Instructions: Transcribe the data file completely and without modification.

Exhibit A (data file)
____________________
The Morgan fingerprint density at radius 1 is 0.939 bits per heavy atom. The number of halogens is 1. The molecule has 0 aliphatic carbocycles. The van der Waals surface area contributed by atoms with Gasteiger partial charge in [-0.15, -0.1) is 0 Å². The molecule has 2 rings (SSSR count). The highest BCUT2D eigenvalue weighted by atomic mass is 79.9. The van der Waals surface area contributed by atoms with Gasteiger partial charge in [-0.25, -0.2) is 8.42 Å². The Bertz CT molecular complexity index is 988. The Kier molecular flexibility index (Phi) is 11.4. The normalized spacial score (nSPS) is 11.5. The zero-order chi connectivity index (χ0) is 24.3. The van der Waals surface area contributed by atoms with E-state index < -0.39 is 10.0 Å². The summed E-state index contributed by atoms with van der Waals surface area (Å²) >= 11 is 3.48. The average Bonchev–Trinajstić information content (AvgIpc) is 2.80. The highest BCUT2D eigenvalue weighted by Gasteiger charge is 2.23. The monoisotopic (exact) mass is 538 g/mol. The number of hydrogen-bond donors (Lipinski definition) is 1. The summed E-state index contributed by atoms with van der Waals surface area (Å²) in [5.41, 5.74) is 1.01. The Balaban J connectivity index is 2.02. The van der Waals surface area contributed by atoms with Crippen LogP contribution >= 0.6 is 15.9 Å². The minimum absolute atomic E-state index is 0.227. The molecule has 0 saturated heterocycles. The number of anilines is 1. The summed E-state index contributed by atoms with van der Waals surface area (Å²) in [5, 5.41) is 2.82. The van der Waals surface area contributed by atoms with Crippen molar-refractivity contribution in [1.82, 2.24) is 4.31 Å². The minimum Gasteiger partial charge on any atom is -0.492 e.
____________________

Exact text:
The Morgan fingerprint density at radius 1 is 0.939 bits per heavy atom. The number of halogens is 1. The molecule has 0 aliphatic carbocycles. The van der Waals surface area contributed by atoms with Gasteiger partial charge in [-0.15, -0.1) is 0 Å². The molecule has 2 rings (SSSR count). The highest BCUT2D eigenvalue weighted by atomic mass is 79.9. The van der Waals surface area contributed by atoms with Gasteiger partial charge in [-0.25, -0.2) is 8.42 Å². The Bertz CT molecular complexity index is 988. The Kier molecular flexibility index (Phi) is 11.4. The normalized spacial score (nSPS) is 11.5. The zero-order chi connectivity index (χ0) is 24.3. The van der Waals surface area contributed by atoms with E-state index < -0.39 is 10.0 Å². The summed E-state index contributed by atoms with van der Waals surface area (Å²) >= 11 is 3.48. The average Bonchev–Trinajstić information content (AvgIpc) is 2.80. The highest BCUT2D eigenvalue weighted by Gasteiger charge is 2.23. The monoisotopic (exact) mass is 538 g/mol. The number of hydrogen-bond donors (Lipinski definition) is 1. The summed E-state index contributed by atoms with van der Waals surface area (Å²) in [5.41, 5.74) is 1.01. The Balaban J connectivity index is 2.02. The van der Waals surface area contributed by atoms with Crippen LogP contribution >= 0.6 is 15.9 Å². The minimum absolute atomic E-state index is 0.227. The molecule has 0 saturated heterocycles. The number of anilines is 1. The summed E-state index contributed by atoms with van der Waals surface area (Å²) in [5, 5.41) is 2.82. The van der Waals surface area contributed by atoms with Crippen molar-refractivity contribution in [1.82, 2.24) is 4.31 Å². The minimum Gasteiger partial charge on any atom is -0.492 e.